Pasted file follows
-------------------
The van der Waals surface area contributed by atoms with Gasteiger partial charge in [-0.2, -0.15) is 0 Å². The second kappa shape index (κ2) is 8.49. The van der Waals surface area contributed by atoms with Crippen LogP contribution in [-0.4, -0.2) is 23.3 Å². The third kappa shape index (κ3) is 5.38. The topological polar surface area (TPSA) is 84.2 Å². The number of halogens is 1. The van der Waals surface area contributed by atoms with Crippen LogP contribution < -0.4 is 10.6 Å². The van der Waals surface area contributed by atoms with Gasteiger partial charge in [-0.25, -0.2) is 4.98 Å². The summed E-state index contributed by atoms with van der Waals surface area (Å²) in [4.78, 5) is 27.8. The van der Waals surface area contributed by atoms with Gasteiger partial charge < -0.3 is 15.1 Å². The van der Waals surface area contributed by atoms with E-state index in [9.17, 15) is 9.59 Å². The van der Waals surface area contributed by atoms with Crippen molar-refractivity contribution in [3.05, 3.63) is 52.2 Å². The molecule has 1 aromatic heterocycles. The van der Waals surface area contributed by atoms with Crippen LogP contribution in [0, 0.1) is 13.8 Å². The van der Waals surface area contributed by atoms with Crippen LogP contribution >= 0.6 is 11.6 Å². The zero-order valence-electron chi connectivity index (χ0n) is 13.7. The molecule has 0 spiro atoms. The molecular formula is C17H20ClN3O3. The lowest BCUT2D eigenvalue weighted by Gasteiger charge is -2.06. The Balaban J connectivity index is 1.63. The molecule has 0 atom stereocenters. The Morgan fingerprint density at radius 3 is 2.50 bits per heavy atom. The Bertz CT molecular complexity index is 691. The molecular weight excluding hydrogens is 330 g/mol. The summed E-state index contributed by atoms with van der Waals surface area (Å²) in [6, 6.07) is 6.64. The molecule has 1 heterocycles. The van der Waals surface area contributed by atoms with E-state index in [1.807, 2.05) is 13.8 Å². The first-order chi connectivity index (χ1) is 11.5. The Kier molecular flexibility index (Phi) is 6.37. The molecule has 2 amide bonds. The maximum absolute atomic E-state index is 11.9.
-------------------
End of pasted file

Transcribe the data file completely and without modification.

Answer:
The van der Waals surface area contributed by atoms with Gasteiger partial charge in [-0.2, -0.15) is 0 Å². The second kappa shape index (κ2) is 8.49. The van der Waals surface area contributed by atoms with Crippen LogP contribution in [-0.4, -0.2) is 23.3 Å². The third kappa shape index (κ3) is 5.38. The topological polar surface area (TPSA) is 84.2 Å². The number of halogens is 1. The van der Waals surface area contributed by atoms with Crippen LogP contribution < -0.4 is 10.6 Å². The van der Waals surface area contributed by atoms with Gasteiger partial charge in [-0.25, -0.2) is 4.98 Å². The summed E-state index contributed by atoms with van der Waals surface area (Å²) in [4.78, 5) is 27.8. The van der Waals surface area contributed by atoms with Gasteiger partial charge < -0.3 is 15.1 Å². The van der Waals surface area contributed by atoms with E-state index in [9.17, 15) is 9.59 Å². The van der Waals surface area contributed by atoms with Crippen molar-refractivity contribution in [3.05, 3.63) is 52.2 Å². The molecule has 1 aromatic heterocycles. The van der Waals surface area contributed by atoms with Crippen LogP contribution in [0, 0.1) is 13.8 Å². The van der Waals surface area contributed by atoms with Crippen LogP contribution >= 0.6 is 11.6 Å². The zero-order valence-electron chi connectivity index (χ0n) is 13.7. The molecule has 0 spiro atoms. The molecular formula is C17H20ClN3O3. The lowest BCUT2D eigenvalue weighted by Gasteiger charge is -2.06. The Balaban J connectivity index is 1.63. The molecule has 0 atom stereocenters. The Morgan fingerprint density at radius 3 is 2.50 bits per heavy atom. The Bertz CT molecular complexity index is 691. The molecular weight excluding hydrogens is 330 g/mol. The summed E-state index contributed by atoms with van der Waals surface area (Å²) in [6, 6.07) is 6.64. The molecule has 1 heterocycles. The van der Waals surface area contributed by atoms with E-state index in [1.807, 2.05) is 13.8 Å². The first-order chi connectivity index (χ1) is 11.5. The Kier molecular flexibility index (Phi) is 6.37. The molecule has 2 amide bonds. The maximum absolute atomic E-state index is 11.9.